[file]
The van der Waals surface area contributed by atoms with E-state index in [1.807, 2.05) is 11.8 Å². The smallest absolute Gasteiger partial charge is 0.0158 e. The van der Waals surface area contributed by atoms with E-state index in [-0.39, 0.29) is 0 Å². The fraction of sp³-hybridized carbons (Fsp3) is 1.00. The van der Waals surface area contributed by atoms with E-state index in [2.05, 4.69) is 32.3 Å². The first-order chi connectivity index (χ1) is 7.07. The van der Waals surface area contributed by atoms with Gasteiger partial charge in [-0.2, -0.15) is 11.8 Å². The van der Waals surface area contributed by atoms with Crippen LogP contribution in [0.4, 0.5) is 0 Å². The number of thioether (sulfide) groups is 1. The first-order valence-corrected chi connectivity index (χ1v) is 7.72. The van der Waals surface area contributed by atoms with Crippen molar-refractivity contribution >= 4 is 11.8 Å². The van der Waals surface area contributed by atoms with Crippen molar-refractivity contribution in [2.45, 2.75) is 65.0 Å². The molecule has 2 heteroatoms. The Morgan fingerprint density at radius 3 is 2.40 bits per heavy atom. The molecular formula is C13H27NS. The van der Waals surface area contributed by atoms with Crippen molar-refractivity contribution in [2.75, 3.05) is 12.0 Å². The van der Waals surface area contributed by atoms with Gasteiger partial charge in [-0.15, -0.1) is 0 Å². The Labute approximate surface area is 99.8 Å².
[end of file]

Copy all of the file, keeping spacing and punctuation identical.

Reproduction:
The van der Waals surface area contributed by atoms with E-state index in [1.807, 2.05) is 11.8 Å². The smallest absolute Gasteiger partial charge is 0.0158 e. The van der Waals surface area contributed by atoms with E-state index in [-0.39, 0.29) is 0 Å². The fraction of sp³-hybridized carbons (Fsp3) is 1.00. The van der Waals surface area contributed by atoms with E-state index in [2.05, 4.69) is 32.3 Å². The first-order chi connectivity index (χ1) is 7.07. The van der Waals surface area contributed by atoms with Gasteiger partial charge in [-0.2, -0.15) is 11.8 Å². The van der Waals surface area contributed by atoms with Crippen LogP contribution in [0.4, 0.5) is 0 Å². The number of thioether (sulfide) groups is 1. The first-order valence-corrected chi connectivity index (χ1v) is 7.72. The van der Waals surface area contributed by atoms with Crippen molar-refractivity contribution >= 4 is 11.8 Å². The van der Waals surface area contributed by atoms with Crippen molar-refractivity contribution in [2.45, 2.75) is 65.0 Å². The molecule has 2 heteroatoms. The Morgan fingerprint density at radius 3 is 2.40 bits per heavy atom. The molecular formula is C13H27NS. The van der Waals surface area contributed by atoms with Crippen molar-refractivity contribution in [2.75, 3.05) is 12.0 Å². The van der Waals surface area contributed by atoms with Gasteiger partial charge in [-0.15, -0.1) is 0 Å². The Labute approximate surface area is 99.8 Å².